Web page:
Stories

Pinikpikan: A Ritual Dish Rooted in Igorot History and Tradition

March 30, 2020

The following article contains graphic content. Viewer discretion is advised.

Pinikpikan is a dish from the Cordilleras that’s prepared by beating a live chicken, before burning, slaughtering, and cooking it. It’s name comes from the word “pikpik,” or “to beat repeatedly.” We’ve covered “the brutal, bloody story behind pinikpikan” before. But on a recent trip to Baguio, some new friends gave us a glimpse into how it’s made; and helped us further deepen our understanding about its roots to history, and its significance to the Igorots.

The interpretation of pinikpikan differs throughout the Cordilleras. It depends on who you’re speaking to, and furthermore, on what tribe they’re from, and what they’ve been accustomed to as taught by their elders. Nevertheless, the history is more or less standard. Pinikpikan began as a means of food-hunting by tribes of the Mountain Province. It was also done as a ritual for decision-making, with the innards of the chickens dictating good or bad. Following their beliefs—that the “life of the chicken must go back to where it belongs”—Igorots followed certain practices in preparing the bird, such as invoking the spirits and slaughtering the chicken in very specific ways.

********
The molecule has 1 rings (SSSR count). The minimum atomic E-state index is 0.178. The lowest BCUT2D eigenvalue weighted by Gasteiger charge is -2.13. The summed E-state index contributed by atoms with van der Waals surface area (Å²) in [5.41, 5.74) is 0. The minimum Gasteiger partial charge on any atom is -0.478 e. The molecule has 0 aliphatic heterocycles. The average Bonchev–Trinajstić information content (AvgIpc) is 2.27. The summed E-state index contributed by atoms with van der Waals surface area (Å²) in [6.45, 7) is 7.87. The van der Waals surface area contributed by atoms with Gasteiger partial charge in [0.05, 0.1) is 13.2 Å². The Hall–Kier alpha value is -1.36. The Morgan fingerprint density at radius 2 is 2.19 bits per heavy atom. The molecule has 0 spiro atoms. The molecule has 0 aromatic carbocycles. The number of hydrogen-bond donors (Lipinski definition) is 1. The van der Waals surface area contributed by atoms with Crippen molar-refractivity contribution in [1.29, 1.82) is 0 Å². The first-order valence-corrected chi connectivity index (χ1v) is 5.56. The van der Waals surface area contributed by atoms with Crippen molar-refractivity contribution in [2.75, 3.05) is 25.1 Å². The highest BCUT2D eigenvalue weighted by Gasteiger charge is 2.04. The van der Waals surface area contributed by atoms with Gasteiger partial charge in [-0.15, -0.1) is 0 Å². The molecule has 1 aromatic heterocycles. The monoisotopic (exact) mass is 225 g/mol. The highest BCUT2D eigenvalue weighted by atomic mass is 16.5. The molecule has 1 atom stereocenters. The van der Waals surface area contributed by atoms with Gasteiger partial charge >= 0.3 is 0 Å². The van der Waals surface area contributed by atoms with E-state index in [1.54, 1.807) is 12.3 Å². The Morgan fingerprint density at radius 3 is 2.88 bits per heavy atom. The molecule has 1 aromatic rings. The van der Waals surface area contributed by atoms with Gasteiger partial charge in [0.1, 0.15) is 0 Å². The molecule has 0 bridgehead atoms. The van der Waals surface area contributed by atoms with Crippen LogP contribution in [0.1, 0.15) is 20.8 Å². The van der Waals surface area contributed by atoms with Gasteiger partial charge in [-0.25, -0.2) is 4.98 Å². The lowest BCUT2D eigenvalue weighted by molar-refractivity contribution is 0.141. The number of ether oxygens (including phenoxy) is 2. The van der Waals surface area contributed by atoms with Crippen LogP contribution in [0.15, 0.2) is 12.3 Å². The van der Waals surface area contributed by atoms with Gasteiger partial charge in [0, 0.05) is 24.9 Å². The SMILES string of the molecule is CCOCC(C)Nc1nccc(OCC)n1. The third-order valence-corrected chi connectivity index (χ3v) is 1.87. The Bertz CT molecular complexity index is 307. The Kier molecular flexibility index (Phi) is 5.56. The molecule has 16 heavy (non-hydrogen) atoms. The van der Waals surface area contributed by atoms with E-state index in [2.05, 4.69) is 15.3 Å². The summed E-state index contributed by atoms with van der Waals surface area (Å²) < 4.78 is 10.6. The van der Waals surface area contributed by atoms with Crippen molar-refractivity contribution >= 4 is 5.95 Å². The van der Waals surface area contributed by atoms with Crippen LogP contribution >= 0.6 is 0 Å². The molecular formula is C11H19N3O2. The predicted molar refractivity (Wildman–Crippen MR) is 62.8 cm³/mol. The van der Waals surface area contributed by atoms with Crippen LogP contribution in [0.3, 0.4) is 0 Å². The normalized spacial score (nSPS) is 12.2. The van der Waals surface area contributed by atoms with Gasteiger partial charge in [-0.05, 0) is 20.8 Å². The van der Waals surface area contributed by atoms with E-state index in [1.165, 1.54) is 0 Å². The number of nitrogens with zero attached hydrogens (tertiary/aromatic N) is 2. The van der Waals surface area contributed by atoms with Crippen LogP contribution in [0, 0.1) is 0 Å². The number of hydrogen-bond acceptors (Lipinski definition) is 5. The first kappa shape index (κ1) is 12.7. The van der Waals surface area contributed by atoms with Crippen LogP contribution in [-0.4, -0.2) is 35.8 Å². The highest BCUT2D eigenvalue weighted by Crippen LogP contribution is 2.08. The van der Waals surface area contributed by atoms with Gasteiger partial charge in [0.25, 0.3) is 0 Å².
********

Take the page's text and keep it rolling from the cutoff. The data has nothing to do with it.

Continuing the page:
To prepare pinikpikan, a live chicken is beat with a stick, generally in the area under the wings. This method helps the blood clot, so when it’s slaughtered, it doesn’t spew out. It also enhances the flavor of the chicken after, since the blood sticks to the bones better. After a few hits, the chicken is struck one last time on the neck to kill it. Once the chicken is dead, it’s burned—along with its feathers—atop a fire. When all the feathers are burnt off, the chicken is dismembered. There’s no waste here; all parts of the chicken are used in the final dish.

After butchering the chicken, it’s then made into a soup. There are many ways of preparing pinikpikan; and it differs household to household. Some add more vegetables, spices, or other ingredients they find in their own gardens. But it’s common to include etag, or Sagada-style smoked and salted pork.

Though some of the rituals done to prepare pinikpikan have been lost or diluted through generations, locals still regard the dish as an extension of their culture.

Jica Simpas Jica Simpas

Jica hopes that by writing about food she'll actually learn how to cook. But for now, she'll happily just eat everything—especially cookies.

FOLLOW
0 comments in this post SHOW

Leave a Reply

Your email address will not be published. Required fields are marked *

Keep on

Reading